By Josh Saunders
Bob Dylan’s fender guitar used to record ‘one of the greatest albums of all time’ could be A-CHANGING hands as it goes under the hammer.
Personally-owned by the star, his 1965 Fender Electric XII is expected to break records after one previously sold for half a million dollars with Heritage Auctions.
The 12-string instrument was used to record the double LP Blonde on Blonde – it is believed to be one of the best albums ever released and at auction could ‘rewrite music history’.
The masterpiece achieved double platinum status and two of the songs from the sessions made Rolling Stone Magazine’s prestigious ‘500 Greatest Songs of All Time’.
The sunburst-finish guitar, with the serial number L72261, was used during the initial writing and recording sessions in New York – and currently has an opening bid of $150,000 (113kGBP).
Other items included: Dylan’s owned and signed harmonica and neck-stand, a gold album of Blonde on Blonde for breaking a sales record, rare acetates and sheet music, and more.
The pieces will be auctioned off in Dallas, Texas and online, this weekend (March 16 -17).
Garry Shrum, Director of Music Memorabilia, said: “During those initial sessions in late 1965, Dylan played a host of Fenders, including a Stratocaster and a Fender Electric XII.
“While many of the guitars are recognized as production models, his Electric XII is an incredibly rare specimen.
“The 12 string was Fender’s idea of getting electric rock and roll and folk together, 12 strings were acoustic guitars this is one of the first 12 strings to come out electric.
“What better person than Bob Dylan who had been folk and electric.
“Dylan’s management looked over the guitar and case beside knowing it’s authentic, it also has the company stamp for the touring company.
“Five years ago, a Fender Stratocaster with the same stamp sold for $900,000 (680kGBP) and some change.
“We are so lucky to have all the Dylan acetates and sheet music, as well as the Blonde on Blonde Gold Award.
“Judging by the holes in the award it was probably screwed on the wall in Columbia Records in New York or LA.
“With the acetates, there are a lot of obscure stuff even though he recorded it in 1962-1963, it didn’t appear on some compilations until 40 years later.
“The guitar was given to Bob Dylan right when fender started making them to bring folk and rock together, I like that whole idea.
“I think I would have been 15 then with a little band, and now here I am at 67 with this guitar is in my hands.
“It’s incredible, I thought about this instrument over 50 years ago and now I had the pleasure of holding it.
“It’s very moving and very exciting to be able to offer this piece to people and know someone will be equally blown away by having it.”
The guitar includes a signed letter of authenticity from Jody Carver, former Fender Liaison and employee in various roles from 1949 through the mid-1970s.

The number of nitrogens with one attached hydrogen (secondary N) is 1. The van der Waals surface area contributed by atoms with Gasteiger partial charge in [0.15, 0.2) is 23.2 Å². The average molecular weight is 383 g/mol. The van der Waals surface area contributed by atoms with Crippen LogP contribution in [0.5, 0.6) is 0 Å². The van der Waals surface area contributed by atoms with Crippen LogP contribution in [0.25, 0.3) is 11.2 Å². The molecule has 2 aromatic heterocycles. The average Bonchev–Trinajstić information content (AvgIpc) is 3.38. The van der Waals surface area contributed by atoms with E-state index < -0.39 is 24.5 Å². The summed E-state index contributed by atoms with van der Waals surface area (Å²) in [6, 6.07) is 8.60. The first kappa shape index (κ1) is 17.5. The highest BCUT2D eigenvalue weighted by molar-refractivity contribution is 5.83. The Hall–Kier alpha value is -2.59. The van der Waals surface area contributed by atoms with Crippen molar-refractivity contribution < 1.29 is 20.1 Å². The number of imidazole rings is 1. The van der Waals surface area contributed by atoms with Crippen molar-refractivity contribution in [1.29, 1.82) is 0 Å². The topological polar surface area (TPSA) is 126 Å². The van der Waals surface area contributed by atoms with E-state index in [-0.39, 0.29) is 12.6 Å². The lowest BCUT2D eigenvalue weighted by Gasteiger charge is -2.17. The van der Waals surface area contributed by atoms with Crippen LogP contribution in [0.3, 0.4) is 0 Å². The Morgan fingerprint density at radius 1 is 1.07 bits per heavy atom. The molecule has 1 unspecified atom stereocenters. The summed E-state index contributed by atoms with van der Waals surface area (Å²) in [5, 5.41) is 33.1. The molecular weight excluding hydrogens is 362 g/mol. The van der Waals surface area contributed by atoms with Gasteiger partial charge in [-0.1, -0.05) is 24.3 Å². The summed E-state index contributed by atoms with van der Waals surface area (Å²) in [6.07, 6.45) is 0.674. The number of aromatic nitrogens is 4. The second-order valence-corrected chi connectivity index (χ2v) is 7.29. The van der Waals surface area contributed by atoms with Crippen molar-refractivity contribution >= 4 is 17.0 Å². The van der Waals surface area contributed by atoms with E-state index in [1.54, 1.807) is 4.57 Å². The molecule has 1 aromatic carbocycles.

Her letter states: “Due to my knowledge of musicians and studios in the Northeast, I was Fender’s first choice for supplying artists …
“I have inspected the 1965 Fender Electric XII … serial no L72261, and can confirm (Due to the unique wood grain figuring at the end of the fingerboard) that this was the instrument given to Bob Dylan by the Fender company, and is the one that can be seen on the Bob Dylan sessions in Columbia Studios attended by myself and my nephew Artie Martello in 1965.”
Also up for grabs is a Traveling Wilburys Vinyl signed by Bob Dylan, Roy Orbison, Tom Petty, George Harrison and Jeff Lynne also carries an estimate of $5,000 (3.78kGBP).
Bob Dylan’s promotional stand-up counter display as well as handbills for a rare the singer and Joan Baez and for his Carnegie Champ hall could individually fetch $1,000 (£760) each.
Garry said: “We have an insane poster and concert poster collection, they are the art of the future.
“People are now realising that they are way rarer than comic books, baseball cards or movie posters as not many were made.
“Only a few ticket agencies in the local town, so often there are only one, two or three in existence.”
Acetates and sheet music for a range of hits including: Mr Tambourine Man, Blowin’ in the Wind, The Times They Are A-Changing and more, could each sell for $1,000 (£760).
Garry said: “They are acetates, so petroleum based, cut right-off the masters when getting copyright on the songs.
“These acetates coming up now is mind boggling, the consignor who brought them in, she came across all this stuff in an empty storage unit, she didn’t have a clue what she had.”
Garry has high hopes for the Entertainment & Music Memorabilia Signature Auction, set to happen this weekend in Dallas, Texas, and online.
He said: “A lot of people grew-up with Bob Dylan in junior high or high school and through the years those songs meant something to them.
“Now they have great jobs with extra money and want something on wall of their office or something added to their collection that was close to the artist.
“Bob was this prolific writer, he could write like a mad man and the things that came out of his head were mindboggling.
“When you look into his lyrics, how deep and unusual they are, it’s great and brilliant stuff.”
For more information or to bid visit, www.ha.com.